The plasmalemma and hyaline ectoplasm together constitute the sensory and motor organ of macrophages. The purpose of this study was to isolate this cell fraction in order to analyze it biochemically and functionally. Brief sonification of warmed rabbit lung macrophages caused release of heterodisperse hyaline blebs and filopodia, which were easily collected by differential centrifugation. Viewed in the electron microscope, these structures consisted of membrane-bounded sacs principally containing actin filaments. Some contained secondary lysosomes. They were enriched threefold over whole cell homogenates in specific adenylate cyclase activity and in trichloroacetic-acid-precipitable (125)I when derived from cells labeled with 125(I) by means of a lactoperoxidase-catalyzed reaction. These markers were found to have identical isopycnic densitites when macrophage homogenates were subjected to sedimentation in a focusing sucrose density gradient system, and these markers had densities distinct from those of other cytoplasmic organelles. These markers were therefore assumed to be associated with macrophage plasma membranes. The specific β- glucuronidase activity of the bleb fraction was similar to that of homogenates, but the blebs had considerably lower specific succinic dehydrogenase activity and RNA content, and DNA was undetectable.

Electrophoresis of blebs solubilized in sodium dodecyl sulfate on polyacrylamide gels revealed polypeptides co-migrating with macrophage actin-binding protein, myosin, and actin; blebs also had EDTA-activated adenosine triphosphatase activity characteristic of myosin. The concentrations of actin-binding protein and myosin were higher in blebs than in cells or cytoplasmic extracts, whereas actin concentrations were similar (relative to extracts) or only slightly greater (than in cells). Blebs and intact cells had high lactate dehydrogenase activities in the presence but not the absence of Triton X-100. Blebs and cells oxidased 1-[(14)C]glucose, and the rate of glucose oxidation was increased substantially in the presence of latex beads.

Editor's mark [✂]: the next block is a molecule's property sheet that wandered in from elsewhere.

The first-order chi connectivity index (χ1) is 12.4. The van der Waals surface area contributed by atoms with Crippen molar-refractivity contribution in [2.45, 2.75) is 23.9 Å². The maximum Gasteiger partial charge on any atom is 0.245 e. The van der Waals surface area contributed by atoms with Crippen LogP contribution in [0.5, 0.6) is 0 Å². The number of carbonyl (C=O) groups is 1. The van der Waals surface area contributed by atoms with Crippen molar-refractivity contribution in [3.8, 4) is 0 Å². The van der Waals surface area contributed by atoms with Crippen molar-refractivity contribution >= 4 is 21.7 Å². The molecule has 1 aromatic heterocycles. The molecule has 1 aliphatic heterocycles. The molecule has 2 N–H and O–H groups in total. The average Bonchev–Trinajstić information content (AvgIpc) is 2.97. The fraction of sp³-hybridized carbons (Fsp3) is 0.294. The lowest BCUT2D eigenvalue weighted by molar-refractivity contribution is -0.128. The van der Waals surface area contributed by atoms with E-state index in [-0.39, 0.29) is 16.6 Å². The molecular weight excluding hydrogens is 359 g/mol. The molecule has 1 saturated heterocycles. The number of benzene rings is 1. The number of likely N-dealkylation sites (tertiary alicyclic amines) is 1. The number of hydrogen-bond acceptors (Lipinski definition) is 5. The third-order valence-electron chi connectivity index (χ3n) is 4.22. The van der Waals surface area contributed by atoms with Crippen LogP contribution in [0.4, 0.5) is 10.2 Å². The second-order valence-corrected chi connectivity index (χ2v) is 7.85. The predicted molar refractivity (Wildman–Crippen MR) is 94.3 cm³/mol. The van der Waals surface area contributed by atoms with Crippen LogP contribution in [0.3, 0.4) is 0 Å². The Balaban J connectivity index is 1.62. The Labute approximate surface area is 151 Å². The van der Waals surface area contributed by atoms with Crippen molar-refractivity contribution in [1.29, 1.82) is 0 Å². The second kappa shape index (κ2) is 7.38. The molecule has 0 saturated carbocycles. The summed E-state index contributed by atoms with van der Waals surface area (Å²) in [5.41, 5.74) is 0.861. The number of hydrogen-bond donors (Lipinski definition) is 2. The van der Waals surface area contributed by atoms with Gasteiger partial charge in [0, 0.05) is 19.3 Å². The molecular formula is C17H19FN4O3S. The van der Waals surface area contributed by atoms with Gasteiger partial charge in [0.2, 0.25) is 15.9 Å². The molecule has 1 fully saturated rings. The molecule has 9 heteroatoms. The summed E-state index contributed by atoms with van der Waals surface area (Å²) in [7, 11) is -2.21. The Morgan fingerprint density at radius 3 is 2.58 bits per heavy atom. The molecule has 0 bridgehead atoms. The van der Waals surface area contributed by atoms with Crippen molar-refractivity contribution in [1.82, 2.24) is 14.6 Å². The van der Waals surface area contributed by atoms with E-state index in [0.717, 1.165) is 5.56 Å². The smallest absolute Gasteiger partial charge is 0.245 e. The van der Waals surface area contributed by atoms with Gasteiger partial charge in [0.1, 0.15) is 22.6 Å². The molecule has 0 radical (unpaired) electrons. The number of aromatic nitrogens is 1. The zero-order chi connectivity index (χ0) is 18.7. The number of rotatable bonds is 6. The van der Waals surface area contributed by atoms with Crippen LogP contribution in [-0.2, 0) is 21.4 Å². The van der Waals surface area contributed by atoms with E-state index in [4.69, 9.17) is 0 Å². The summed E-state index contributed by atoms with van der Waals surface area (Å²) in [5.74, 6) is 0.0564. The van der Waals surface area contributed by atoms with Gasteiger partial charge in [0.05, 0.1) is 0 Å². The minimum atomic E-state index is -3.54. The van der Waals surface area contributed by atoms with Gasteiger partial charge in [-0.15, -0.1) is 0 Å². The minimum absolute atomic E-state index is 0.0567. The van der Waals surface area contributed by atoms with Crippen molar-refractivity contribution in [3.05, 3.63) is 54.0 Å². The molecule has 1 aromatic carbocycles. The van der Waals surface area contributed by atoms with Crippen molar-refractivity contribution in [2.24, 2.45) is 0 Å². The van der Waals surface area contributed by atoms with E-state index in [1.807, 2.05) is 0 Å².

We conclude that intact sacs of plasmalemma encasing contractile proteins and cytoplasmic enzymes can be isolated from macrophages. They are enriched in myosin and actin-binding protein, indicating that the contractile apparatus is regulated in the cell periphery. These structures have the capacity to respond to environmental signals. We suggest the name "podosomes" for them because of their resemblance to macrophage pseudopodia. We propose that podosome formation results from rapid dissolution of the cortical gel when the membrane is in an actively extended configuration.

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